Other common problems with lukewarm water
If troubleshooting the most obvious and simplest-to-fix problem doesn’t work, you’ll need to dig a little deeper.
Here are some other common problems to look for if you’re getting lukewarm water. They may not all apply to your system.
If you have a tankless water heater, for instance, you can obviously skip the sections on tank problems, not to mention your high water quality.
A broken dip tube
The role of the dip tube in your water heater is to push cold water to the bottom of the tank, where it’s heated.
The water for faucets and appliances comes from the hot layer on top (that’s where the outlet is) so if the water is not sufficiently circulated, it may come through warm or even cold.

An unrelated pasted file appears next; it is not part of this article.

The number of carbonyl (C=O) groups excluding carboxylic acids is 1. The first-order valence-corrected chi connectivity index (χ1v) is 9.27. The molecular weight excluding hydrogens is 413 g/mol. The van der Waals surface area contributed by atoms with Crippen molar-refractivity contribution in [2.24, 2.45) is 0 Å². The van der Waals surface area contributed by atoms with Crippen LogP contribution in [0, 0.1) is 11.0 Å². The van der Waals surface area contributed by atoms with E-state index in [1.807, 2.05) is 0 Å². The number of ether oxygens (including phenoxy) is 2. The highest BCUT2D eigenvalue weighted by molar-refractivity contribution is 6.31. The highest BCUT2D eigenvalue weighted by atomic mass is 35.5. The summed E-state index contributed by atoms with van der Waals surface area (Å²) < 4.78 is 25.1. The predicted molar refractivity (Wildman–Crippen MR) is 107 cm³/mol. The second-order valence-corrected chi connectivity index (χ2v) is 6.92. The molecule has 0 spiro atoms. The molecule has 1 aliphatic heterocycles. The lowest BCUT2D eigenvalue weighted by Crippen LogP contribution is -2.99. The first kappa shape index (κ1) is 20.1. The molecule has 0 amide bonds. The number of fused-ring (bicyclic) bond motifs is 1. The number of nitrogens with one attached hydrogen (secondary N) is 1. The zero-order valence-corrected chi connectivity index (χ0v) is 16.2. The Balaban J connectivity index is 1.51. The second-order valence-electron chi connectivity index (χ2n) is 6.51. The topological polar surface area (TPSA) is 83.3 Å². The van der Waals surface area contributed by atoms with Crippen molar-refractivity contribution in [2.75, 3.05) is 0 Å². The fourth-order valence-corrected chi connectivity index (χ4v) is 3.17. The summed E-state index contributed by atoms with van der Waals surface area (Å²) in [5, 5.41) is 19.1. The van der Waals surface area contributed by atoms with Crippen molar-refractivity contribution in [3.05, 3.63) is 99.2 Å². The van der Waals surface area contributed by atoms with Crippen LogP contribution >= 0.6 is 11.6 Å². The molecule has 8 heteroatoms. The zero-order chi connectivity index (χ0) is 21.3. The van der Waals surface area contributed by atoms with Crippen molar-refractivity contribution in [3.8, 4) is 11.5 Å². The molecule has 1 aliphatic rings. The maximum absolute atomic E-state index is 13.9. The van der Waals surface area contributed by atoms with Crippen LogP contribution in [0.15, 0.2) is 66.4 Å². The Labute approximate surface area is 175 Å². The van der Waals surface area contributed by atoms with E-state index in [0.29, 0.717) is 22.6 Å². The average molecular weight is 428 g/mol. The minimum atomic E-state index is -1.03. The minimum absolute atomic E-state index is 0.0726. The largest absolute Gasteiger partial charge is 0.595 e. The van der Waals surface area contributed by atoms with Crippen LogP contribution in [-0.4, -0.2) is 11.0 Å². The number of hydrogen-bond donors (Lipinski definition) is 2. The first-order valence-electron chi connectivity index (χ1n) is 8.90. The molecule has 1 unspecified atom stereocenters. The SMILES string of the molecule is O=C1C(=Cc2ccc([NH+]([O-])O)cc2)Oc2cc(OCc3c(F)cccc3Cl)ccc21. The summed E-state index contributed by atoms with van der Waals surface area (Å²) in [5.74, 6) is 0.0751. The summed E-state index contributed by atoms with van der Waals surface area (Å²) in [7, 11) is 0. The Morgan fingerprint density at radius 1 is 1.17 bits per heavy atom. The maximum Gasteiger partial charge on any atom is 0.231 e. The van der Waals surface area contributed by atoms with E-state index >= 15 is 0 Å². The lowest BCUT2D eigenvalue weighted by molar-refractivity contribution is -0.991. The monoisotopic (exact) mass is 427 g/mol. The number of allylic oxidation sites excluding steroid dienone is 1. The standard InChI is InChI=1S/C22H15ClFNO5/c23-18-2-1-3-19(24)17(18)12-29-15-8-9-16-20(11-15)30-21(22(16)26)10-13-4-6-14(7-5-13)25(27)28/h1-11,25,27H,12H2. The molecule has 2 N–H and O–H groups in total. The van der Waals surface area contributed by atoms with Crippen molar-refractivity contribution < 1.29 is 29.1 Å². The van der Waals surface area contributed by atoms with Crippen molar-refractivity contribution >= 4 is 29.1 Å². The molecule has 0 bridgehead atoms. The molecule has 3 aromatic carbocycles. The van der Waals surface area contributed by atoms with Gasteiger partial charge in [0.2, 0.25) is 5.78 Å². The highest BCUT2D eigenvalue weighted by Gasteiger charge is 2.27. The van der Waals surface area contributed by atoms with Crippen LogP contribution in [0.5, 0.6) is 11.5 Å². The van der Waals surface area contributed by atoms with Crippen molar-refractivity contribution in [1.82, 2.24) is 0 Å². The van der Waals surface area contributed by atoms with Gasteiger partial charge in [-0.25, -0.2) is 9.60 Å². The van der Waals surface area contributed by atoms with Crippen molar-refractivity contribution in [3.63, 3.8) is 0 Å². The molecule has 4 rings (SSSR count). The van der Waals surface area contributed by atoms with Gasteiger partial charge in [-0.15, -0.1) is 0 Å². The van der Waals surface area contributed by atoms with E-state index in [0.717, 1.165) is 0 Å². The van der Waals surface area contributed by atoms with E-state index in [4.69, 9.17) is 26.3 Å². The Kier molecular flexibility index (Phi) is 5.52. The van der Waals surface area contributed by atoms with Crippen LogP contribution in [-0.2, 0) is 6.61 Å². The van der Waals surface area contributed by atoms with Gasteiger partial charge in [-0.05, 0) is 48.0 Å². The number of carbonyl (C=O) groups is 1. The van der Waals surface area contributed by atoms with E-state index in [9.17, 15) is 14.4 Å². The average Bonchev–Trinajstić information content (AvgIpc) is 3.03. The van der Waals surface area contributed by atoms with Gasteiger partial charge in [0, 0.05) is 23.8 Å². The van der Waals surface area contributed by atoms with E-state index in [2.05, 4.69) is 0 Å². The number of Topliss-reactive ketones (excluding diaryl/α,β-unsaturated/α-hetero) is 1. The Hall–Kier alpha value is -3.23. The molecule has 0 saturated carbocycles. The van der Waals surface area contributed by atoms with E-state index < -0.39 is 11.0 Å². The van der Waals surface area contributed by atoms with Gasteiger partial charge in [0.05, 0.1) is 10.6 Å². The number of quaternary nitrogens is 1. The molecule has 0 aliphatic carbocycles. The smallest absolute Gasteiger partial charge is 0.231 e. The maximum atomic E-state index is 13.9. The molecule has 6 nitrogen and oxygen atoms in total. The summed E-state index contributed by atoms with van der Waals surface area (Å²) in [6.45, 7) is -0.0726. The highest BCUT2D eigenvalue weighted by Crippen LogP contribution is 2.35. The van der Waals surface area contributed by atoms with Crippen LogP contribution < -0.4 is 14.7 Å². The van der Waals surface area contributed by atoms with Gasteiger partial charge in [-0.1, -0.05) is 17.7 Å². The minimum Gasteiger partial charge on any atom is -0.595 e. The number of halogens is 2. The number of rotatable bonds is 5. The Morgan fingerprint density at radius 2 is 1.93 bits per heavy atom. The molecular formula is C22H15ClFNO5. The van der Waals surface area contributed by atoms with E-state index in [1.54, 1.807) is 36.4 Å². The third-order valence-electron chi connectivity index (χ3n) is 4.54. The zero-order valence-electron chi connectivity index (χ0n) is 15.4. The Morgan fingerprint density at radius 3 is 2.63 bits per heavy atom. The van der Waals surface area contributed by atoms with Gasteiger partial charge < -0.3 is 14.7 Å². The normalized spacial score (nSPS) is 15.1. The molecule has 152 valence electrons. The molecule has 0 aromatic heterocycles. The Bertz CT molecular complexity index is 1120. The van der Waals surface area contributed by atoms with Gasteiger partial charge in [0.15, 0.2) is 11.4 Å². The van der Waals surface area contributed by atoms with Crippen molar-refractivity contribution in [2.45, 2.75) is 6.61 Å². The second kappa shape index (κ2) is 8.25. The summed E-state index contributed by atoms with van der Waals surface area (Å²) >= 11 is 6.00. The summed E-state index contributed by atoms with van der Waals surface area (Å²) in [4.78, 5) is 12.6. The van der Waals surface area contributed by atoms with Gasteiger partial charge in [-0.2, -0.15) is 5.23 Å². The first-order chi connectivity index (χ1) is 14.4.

The dip tube needs to be in good working order to produce sufficiently heated water but sometimes they suffer cracks.
Lukewarm water may then enter the pipe system and not be hot enough when it comes out of the faucet or shower.
Generally, this problem is only present in older water heaters (20 years or more).
A broken gas valve
Once your water heater’s life goes beyond 10 years, its gas valve becomes increasingly susceptible to damage, especially if the device has not been well maintained over the years.
If you can smell rotten eggs or garbage, it’s likely the smell of gas due to a broken gas valve or a leak in your gas line. The gas is therefore not heating the water properly.
This is a dangerous problem that needs urgent attention. Parts may need to be replaced. Switch the gas off and call your gas company or plumber. Do not attempt DIY.
A broken internal heating element